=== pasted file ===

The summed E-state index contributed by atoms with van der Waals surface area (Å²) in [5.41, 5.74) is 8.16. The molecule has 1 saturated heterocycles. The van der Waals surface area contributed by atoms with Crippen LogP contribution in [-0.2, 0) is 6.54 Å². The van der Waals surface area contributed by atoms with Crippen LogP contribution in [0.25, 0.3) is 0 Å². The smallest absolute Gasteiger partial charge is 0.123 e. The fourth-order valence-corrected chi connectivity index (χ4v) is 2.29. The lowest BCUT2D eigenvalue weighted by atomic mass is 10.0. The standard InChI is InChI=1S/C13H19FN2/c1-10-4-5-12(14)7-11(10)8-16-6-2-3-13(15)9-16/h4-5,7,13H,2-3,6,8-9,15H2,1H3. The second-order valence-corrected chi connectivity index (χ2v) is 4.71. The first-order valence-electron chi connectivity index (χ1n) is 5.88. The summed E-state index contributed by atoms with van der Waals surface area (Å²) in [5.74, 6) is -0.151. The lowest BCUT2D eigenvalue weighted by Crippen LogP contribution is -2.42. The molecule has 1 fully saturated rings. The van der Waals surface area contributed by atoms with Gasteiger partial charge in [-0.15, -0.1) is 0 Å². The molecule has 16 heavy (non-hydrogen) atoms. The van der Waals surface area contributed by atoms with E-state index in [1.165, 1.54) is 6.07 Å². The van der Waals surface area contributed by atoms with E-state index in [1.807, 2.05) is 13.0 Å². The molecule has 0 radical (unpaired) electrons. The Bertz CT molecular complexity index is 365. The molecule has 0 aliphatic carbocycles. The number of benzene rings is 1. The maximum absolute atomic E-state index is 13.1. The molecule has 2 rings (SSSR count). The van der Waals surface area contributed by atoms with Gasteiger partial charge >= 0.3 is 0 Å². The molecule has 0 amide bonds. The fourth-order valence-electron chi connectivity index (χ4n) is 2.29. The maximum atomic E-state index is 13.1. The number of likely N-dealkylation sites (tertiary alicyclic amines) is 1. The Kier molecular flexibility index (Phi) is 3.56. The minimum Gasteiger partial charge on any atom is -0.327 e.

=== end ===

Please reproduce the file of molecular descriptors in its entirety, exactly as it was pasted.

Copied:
The summed E-state index contributed by atoms with van der Waals surface area (Å²) in [5.41, 5.74) is 8.16. The molecule has 1 saturated heterocycles. The van der Waals surface area contributed by atoms with Crippen LogP contribution in [-0.2, 0) is 6.54 Å². The van der Waals surface area contributed by atoms with Crippen LogP contribution in [0.25, 0.3) is 0 Å². The smallest absolute Gasteiger partial charge is 0.123 e. The fourth-order valence-corrected chi connectivity index (χ4v) is 2.29. The lowest BCUT2D eigenvalue weighted by atomic mass is 10.0. The standard InChI is InChI=1S/C13H19FN2/c1-10-4-5-12(14)7-11(10)8-16-6-2-3-13(15)9-16/h4-5,7,13H,2-3,6,8-9,15H2,1H3. The second-order valence-corrected chi connectivity index (χ2v) is 4.71. The first-order valence-electron chi connectivity index (χ1n) is 5.88. The summed E-state index contributed by atoms with van der Waals surface area (Å²) in [5.74, 6) is -0.151. The lowest BCUT2D eigenvalue weighted by Crippen LogP contribution is -2.42. The molecule has 1 fully saturated rings. The van der Waals surface area contributed by atoms with Gasteiger partial charge in [-0.15, -0.1) is 0 Å². The molecule has 16 heavy (non-hydrogen) atoms. The van der Waals surface area contributed by atoms with E-state index in [1.165, 1.54) is 6.07 Å². The van der Waals surface area contributed by atoms with E-state index in [1.807, 2.05) is 13.0 Å². The molecule has 0 radical (unpaired) electrons. The Bertz CT molecular complexity index is 365. The molecule has 0 aliphatic carbocycles. The number of benzene rings is 1. The maximum absolute atomic E-state index is 13.1. The molecule has 2 rings (SSSR count). The van der Waals surface area contributed by atoms with Gasteiger partial charge >= 0.3 is 0 Å². The molecule has 0 amide bonds. The fourth-order valence-electron chi connectivity index (χ4n) is 2.29. The maximum atomic E-state index is 13.1. The number of likely N-dealkylation sites (tertiary alicyclic amines) is 1. The Kier molecular flexibility index (Phi) is 3.56. The minimum Gasteiger partial charge on any atom is -0.327 e.